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2009 Recipient - Ntozake Shange

Poet, playwright, novelist, and essayist. Ntozake Shange was propelled into the national literary and dramatic scene in 1974 with the dramatic debut of for colored girls who have considered suicide / when the rainbow is enuf and has since maintained a literary presence, garnering awards and honors for her achievements as a dramatist, poet, and novelist.

Shange describes herself as a poet in the American theater, where she sees mostly shallow, stilted, and imitative action taking place on stages. The author seems to have enjoyed a childhood enhanced by material security and intelligent parents who exposed her to cultural influences, including jazz, blues, and soul, and literary artists such as Paul Laurence Dunbar, Langston Hughes, Shakespeare, and T. S. Eliot. She often mentions her family's Sunday afternoon variety shows, which sometimes consisted of her mother offering selections from Shakespeare, her father performing on the congas, and the children dancing or playing instruments.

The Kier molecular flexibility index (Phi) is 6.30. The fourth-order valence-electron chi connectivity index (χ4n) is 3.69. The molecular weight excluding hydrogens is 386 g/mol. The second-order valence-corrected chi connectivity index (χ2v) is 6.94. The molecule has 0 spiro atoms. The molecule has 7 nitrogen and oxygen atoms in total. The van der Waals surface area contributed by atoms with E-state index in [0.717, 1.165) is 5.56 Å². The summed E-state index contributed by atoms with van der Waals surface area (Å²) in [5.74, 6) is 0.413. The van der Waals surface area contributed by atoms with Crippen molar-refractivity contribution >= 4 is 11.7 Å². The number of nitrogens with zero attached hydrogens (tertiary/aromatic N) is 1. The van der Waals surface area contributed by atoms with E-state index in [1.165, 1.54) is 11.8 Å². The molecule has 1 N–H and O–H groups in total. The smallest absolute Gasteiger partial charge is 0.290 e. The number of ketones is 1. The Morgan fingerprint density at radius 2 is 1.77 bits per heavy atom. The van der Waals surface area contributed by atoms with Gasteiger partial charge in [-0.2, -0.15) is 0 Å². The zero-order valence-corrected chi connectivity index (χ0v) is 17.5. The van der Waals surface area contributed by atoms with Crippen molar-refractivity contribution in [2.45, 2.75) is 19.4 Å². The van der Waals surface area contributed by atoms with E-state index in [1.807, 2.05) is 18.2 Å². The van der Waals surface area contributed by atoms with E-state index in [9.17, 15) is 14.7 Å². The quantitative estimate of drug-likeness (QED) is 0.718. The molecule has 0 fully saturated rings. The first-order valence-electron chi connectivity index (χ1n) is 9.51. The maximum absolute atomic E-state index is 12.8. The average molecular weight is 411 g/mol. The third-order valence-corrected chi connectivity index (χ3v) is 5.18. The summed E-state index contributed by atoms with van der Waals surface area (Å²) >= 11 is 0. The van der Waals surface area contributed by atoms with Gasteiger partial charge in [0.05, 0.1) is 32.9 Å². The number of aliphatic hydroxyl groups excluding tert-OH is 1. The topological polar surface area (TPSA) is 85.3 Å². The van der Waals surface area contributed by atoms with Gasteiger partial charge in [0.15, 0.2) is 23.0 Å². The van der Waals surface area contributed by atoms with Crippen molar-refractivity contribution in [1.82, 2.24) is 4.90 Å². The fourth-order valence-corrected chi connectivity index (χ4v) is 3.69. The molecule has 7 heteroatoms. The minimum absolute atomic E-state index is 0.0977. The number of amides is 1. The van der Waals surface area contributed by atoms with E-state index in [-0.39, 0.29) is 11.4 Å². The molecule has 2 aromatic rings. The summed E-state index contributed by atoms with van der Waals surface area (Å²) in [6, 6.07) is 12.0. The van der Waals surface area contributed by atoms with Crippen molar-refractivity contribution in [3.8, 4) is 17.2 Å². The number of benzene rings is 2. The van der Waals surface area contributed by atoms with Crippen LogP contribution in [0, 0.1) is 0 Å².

After many turbulent years confronting racism and the lack of support for intelligent black women, while at the University of Southern California, living with other writers, dancers, and musicians she adopted a new name (Ntozake meaning "she who brings her own things," and Shange, "one who walks with lions"), after two South African friends baptized her in the Pacific Ocean. Shange is known for her nonconventional use of English - unorthodox capitalization, punctuation, and spelling, and the use of African American idioms, dialect, slang, and rhythms. Shange's poetry also demonstrates her penchant for complexity and emphasizes her unconventional use of English. Much of her artistic philosophy and theories can be found in her prefaces, such as the preface to Nappy Edges where she states, "quite simple a poem shdfill you up with something / cd make you swoon, stop in yr tracks, change yr mind, or make it up."